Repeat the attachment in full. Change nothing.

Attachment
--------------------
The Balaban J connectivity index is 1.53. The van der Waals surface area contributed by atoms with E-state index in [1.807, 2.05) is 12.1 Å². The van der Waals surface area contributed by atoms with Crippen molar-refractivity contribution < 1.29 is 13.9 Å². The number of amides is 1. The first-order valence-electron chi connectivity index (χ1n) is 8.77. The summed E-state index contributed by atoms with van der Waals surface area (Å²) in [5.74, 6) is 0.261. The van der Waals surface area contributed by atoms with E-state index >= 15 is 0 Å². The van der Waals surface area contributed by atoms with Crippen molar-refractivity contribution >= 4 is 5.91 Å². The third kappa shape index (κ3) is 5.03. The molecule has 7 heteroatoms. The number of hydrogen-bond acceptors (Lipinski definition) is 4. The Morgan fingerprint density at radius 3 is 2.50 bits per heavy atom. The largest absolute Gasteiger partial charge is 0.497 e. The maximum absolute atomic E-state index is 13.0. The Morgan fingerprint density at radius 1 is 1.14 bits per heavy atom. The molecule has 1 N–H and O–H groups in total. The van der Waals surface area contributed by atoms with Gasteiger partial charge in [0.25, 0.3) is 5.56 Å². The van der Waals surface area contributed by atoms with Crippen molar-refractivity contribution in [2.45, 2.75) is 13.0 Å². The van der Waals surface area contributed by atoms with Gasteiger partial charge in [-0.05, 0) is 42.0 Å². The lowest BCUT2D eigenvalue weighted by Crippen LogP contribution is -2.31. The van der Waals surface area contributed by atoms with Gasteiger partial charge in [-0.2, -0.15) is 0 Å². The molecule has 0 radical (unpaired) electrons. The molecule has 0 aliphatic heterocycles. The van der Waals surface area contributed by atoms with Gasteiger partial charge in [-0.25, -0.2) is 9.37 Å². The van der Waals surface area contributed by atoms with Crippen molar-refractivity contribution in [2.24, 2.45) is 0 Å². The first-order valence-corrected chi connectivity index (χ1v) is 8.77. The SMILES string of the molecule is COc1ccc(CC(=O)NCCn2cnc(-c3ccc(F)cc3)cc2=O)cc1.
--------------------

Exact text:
The Balaban J connectivity index is 1.53. The van der Waals surface area contributed by atoms with E-state index in [1.807, 2.05) is 12.1 Å². The van der Waals surface area contributed by atoms with Crippen molar-refractivity contribution < 1.29 is 13.9 Å². The number of amides is 1. The first-order valence-electron chi connectivity index (χ1n) is 8.77. The summed E-state index contributed by atoms with van der Waals surface area (Å²) in [5.74, 6) is 0.261. The van der Waals surface area contributed by atoms with E-state index >= 15 is 0 Å². The van der Waals surface area contributed by atoms with Crippen molar-refractivity contribution >= 4 is 5.91 Å². The third kappa shape index (κ3) is 5.03. The molecule has 7 heteroatoms. The number of hydrogen-bond acceptors (Lipinski definition) is 4. The Morgan fingerprint density at radius 3 is 2.50 bits per heavy atom. The largest absolute Gasteiger partial charge is 0.497 e. The maximum absolute atomic E-state index is 13.0. The Morgan fingerprint density at radius 1 is 1.14 bits per heavy atom. The molecule has 1 N–H and O–H groups in total. The van der Waals surface area contributed by atoms with Gasteiger partial charge in [0.25, 0.3) is 5.56 Å². The van der Waals surface area contributed by atoms with Crippen molar-refractivity contribution in [2.45, 2.75) is 13.0 Å². The van der Waals surface area contributed by atoms with Gasteiger partial charge in [-0.05, 0) is 42.0 Å². The lowest BCUT2D eigenvalue weighted by Crippen LogP contribution is -2.31. The van der Waals surface area contributed by atoms with Gasteiger partial charge in [-0.2, -0.15) is 0 Å². The molecule has 0 radical (unpaired) electrons. The molecule has 0 aliphatic heterocycles. The van der Waals surface area contributed by atoms with Gasteiger partial charge in [-0.25, -0.2) is 9.37 Å². The van der Waals surface area contributed by atoms with Crippen molar-refractivity contribution in [2.24, 2.45) is 0 Å². The first-order valence-corrected chi connectivity index (χ1v) is 8.77. The SMILES string of the molecule is COc1ccc(CC(=O)NCCn2cnc(-c3ccc(F)cc3)cc2=O)cc1.